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Fig. 10. Shifting-based scheduling.

where kn is the number of transient faults to be tolerated by given task n. For example t1 is assigned to tolerate one fault, adding max(WCETt1 ) ⋅ 1,

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recovery slack into the schedule. In similar way we can calculate the recovery slack for t 3 max(WCETt 3 ) ⋅ 2.

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where t is the number of faults to be tolerated during transmission. Comparing the two schedules in Figs. 9 and 10, we can see that the schedule with recovery slacks is longer than without. When fault tolerance would not have been taken into account, we would have went for a shorter schedule that would have lead to a deadline miss in case of fault occurrence. Schedule, which was produced having dependability requirements, is longer but will tolerate the specified amount of faults and the calculated deadline is satisfied. The advantage of our approach is that we can take into account communication-induced latencies and fault effects already at very early stages of the design flow. The objective is to develop the proposed approach further and to produce an environment that can be used successfully for system level synthesis. It includes optimization of the communication synthesis and more efficient strategies for handling faults. 6. CONCLUSIONS We have developed a framework for predictable communication synthesis in NoCs with hard real-time constraints. The framework models communication at the link level, using traditional task graph based modelling technique and supports various switching techniques. We have also demonstrated how our communication synthesis approach can be used in scheduling of dependable 36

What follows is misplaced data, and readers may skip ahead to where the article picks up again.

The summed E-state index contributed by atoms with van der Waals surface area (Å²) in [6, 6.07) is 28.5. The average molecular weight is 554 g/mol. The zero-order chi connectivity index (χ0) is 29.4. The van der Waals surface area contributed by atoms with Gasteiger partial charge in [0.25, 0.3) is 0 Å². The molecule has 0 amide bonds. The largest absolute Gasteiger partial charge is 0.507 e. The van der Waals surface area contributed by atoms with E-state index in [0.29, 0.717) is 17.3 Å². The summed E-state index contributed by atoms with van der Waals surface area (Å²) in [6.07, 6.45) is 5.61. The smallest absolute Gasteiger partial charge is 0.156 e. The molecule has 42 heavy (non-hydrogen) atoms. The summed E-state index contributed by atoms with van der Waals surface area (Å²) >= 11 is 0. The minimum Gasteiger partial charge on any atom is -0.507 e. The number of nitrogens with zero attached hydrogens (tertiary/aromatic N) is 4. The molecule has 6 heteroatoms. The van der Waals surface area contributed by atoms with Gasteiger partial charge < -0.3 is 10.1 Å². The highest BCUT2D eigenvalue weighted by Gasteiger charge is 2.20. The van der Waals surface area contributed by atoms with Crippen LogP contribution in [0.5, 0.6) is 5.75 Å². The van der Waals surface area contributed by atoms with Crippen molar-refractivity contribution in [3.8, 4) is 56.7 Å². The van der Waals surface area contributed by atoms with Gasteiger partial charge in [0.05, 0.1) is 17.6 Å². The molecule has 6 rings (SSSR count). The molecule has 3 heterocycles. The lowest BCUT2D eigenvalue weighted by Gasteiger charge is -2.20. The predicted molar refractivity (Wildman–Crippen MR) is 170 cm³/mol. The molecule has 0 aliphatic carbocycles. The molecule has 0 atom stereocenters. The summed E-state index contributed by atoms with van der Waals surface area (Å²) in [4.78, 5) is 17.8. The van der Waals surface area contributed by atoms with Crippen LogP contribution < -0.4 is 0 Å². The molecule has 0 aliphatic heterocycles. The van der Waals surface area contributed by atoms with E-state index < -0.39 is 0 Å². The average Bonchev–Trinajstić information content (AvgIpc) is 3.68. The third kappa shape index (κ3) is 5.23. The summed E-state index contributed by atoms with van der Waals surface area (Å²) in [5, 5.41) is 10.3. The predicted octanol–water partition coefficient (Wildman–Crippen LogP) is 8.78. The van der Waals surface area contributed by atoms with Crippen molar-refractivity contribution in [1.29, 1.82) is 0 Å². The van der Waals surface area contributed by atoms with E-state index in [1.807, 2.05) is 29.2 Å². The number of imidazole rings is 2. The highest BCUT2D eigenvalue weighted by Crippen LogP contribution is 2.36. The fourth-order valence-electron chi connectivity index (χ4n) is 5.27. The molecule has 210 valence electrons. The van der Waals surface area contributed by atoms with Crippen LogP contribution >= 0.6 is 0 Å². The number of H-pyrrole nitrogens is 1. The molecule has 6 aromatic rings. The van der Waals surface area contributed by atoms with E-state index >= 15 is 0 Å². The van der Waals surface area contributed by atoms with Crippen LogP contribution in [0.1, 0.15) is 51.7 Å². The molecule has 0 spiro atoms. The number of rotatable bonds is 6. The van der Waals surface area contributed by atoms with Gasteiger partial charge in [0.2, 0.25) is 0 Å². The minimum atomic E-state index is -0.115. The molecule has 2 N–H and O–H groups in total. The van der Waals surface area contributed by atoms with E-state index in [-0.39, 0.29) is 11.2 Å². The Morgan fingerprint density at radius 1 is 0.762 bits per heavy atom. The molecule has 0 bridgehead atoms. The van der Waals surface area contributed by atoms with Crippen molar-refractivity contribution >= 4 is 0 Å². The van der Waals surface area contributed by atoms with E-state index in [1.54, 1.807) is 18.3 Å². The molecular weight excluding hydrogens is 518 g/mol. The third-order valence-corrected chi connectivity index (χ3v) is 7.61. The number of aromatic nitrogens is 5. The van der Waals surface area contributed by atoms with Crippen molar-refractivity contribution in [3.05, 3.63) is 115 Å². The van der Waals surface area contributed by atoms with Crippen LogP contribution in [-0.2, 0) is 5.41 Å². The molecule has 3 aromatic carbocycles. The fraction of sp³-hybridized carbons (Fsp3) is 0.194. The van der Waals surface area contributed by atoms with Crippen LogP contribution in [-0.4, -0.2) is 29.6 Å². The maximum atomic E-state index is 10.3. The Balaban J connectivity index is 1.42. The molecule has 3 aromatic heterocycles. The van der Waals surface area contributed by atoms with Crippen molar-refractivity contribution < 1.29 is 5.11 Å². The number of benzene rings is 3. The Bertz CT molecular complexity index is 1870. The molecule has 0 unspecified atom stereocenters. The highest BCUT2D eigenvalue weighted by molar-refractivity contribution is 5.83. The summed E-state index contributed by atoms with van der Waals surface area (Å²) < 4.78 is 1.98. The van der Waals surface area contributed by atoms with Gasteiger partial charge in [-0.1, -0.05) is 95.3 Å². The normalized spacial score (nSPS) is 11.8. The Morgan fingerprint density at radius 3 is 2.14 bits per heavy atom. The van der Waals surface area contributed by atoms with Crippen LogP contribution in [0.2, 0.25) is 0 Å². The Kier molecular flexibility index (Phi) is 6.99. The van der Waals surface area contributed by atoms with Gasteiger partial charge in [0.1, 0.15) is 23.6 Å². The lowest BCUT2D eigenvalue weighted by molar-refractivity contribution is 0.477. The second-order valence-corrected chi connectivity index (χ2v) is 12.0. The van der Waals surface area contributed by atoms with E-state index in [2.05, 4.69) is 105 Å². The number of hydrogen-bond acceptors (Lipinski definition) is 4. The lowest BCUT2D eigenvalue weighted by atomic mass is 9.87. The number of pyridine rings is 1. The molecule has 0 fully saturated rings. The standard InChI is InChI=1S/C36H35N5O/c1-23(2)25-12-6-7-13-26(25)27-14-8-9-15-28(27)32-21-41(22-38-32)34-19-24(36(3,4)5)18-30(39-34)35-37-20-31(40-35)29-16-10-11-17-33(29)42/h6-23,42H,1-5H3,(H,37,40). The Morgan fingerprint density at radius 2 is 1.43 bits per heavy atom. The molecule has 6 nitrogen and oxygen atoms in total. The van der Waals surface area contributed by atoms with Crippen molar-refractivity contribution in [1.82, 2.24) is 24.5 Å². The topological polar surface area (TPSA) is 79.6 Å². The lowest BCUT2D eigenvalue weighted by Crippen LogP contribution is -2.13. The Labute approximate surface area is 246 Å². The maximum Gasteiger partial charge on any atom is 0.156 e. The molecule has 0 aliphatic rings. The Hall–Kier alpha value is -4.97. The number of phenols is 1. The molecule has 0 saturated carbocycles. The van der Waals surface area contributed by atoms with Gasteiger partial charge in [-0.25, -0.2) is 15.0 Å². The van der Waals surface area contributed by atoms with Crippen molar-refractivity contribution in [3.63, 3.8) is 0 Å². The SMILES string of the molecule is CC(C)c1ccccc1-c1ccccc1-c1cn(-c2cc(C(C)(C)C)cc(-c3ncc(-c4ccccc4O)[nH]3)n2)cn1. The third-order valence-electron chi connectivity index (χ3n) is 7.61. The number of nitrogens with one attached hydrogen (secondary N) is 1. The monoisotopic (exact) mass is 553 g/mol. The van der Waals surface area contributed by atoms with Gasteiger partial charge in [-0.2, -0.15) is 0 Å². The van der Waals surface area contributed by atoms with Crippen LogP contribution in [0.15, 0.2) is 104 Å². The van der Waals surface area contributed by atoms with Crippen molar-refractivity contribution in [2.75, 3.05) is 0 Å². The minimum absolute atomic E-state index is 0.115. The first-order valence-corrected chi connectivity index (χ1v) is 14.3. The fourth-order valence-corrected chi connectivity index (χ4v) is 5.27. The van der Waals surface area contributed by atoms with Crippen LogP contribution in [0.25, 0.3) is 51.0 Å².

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Süsteemitaseme kommunikatsiooni süntees ja usaldusväärsuse parendamine kiipvõrkudel põhinevates süsteemides Mihkel Tagel, Peeter Ellervee ja Gert Jervan Pooljuhttehnoloogia areng nanostruktuuride suunas on kaasa toonud olukorra, kus tehnoloogiliste protsesside varieerumisel on toodete kvaliteedile ja tootlusele märgatav mõju. Samas muutuvad komponendid väiksemaks ja ühele kiibile on võimalik pakkida üha rohkem funktsionaalsust. Eelmainitud põhjustel on veavabade kiipsüsteemide loomine muutunud väga keerukaks ülesandeks. Liikumine traditsiooniliselt arvutuspõhiselt mudelilt kommunikatsioonipõhisele mudelile aitab mõningaid probleeme lahendada. Käesolevas töös on vaadeldud süsteemitasemel lähenemist kommunikatsiooni modelleerimisele ja sünteesile keerukatel kiipvõrkudel põhinevates kiipsüsteemides. Kirjeldatud lähenemine võimaldab täpselt välja arvutada kommunikatsioonile kuluvat aega, mis on ülesannete planeerimisel esmaoluline, et vältida kiipvõrgu ülekoormatust. Samuti on demonstreeritud esitatud lähenemise üht võimalikku rakendust, mis lubab mitteusaldusväärset kiipvõrku kasutades veakindlaid rakendusi planeerida. 38